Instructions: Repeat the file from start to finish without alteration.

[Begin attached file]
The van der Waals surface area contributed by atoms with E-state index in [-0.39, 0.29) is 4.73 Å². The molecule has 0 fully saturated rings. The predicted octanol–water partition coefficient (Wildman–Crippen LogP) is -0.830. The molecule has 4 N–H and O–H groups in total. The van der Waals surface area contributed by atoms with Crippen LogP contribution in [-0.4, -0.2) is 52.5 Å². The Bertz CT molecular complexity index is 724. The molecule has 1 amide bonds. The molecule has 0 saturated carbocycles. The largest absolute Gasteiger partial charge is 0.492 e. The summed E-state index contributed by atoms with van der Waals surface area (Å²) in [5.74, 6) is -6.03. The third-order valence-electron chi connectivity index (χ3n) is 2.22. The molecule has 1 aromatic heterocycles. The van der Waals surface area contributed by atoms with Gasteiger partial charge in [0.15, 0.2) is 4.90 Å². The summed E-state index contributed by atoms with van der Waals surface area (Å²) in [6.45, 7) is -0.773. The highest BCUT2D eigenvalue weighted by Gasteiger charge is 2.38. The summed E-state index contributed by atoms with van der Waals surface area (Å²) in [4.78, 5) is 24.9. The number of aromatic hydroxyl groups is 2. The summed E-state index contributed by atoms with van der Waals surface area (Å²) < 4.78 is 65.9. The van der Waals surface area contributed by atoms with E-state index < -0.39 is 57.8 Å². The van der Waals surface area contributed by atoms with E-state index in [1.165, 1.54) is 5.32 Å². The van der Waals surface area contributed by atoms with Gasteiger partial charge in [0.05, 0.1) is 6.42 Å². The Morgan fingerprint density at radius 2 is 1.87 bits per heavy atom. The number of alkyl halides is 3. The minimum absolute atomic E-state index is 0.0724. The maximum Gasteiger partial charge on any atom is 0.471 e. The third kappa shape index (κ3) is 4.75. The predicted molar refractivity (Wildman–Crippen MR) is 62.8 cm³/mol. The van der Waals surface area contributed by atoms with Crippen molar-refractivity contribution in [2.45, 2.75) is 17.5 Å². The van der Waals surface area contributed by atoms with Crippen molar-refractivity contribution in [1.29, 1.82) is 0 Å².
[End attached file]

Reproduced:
The van der Waals surface area contributed by atoms with E-state index in [-0.39, 0.29) is 4.73 Å². The molecule has 0 fully saturated rings. The predicted octanol–water partition coefficient (Wildman–Crippen LogP) is -0.830. The molecule has 4 N–H and O–H groups in total. The van der Waals surface area contributed by atoms with Crippen LogP contribution in [-0.4, -0.2) is 52.5 Å². The Bertz CT molecular complexity index is 724. The molecule has 1 amide bonds. The molecule has 0 saturated carbocycles. The largest absolute Gasteiger partial charge is 0.492 e. The summed E-state index contributed by atoms with van der Waals surface area (Å²) in [5.74, 6) is -6.03. The third-order valence-electron chi connectivity index (χ3n) is 2.22. The molecule has 1 aromatic heterocycles. The van der Waals surface area contributed by atoms with Gasteiger partial charge in [0.15, 0.2) is 4.90 Å². The summed E-state index contributed by atoms with van der Waals surface area (Å²) in [6.45, 7) is -0.773. The highest BCUT2D eigenvalue weighted by Gasteiger charge is 2.38. The summed E-state index contributed by atoms with van der Waals surface area (Å²) in [4.78, 5) is 24.9. The number of aromatic hydroxyl groups is 2. The summed E-state index contributed by atoms with van der Waals surface area (Å²) < 4.78 is 65.9. The van der Waals surface area contributed by atoms with E-state index < -0.39 is 57.8 Å². The van der Waals surface area contributed by atoms with E-state index in [1.165, 1.54) is 5.32 Å². The van der Waals surface area contributed by atoms with Gasteiger partial charge in [0.05, 0.1) is 6.42 Å². The Morgan fingerprint density at radius 2 is 1.87 bits per heavy atom. The number of alkyl halides is 3. The minimum absolute atomic E-state index is 0.0724. The maximum Gasteiger partial charge on any atom is 0.471 e. The third kappa shape index (κ3) is 4.75. The predicted molar refractivity (Wildman–Crippen MR) is 62.8 cm³/mol. The van der Waals surface area contributed by atoms with Crippen molar-refractivity contribution in [2.45, 2.75) is 17.5 Å². The van der Waals surface area contributed by atoms with Crippen molar-refractivity contribution in [1.29, 1.82) is 0 Å².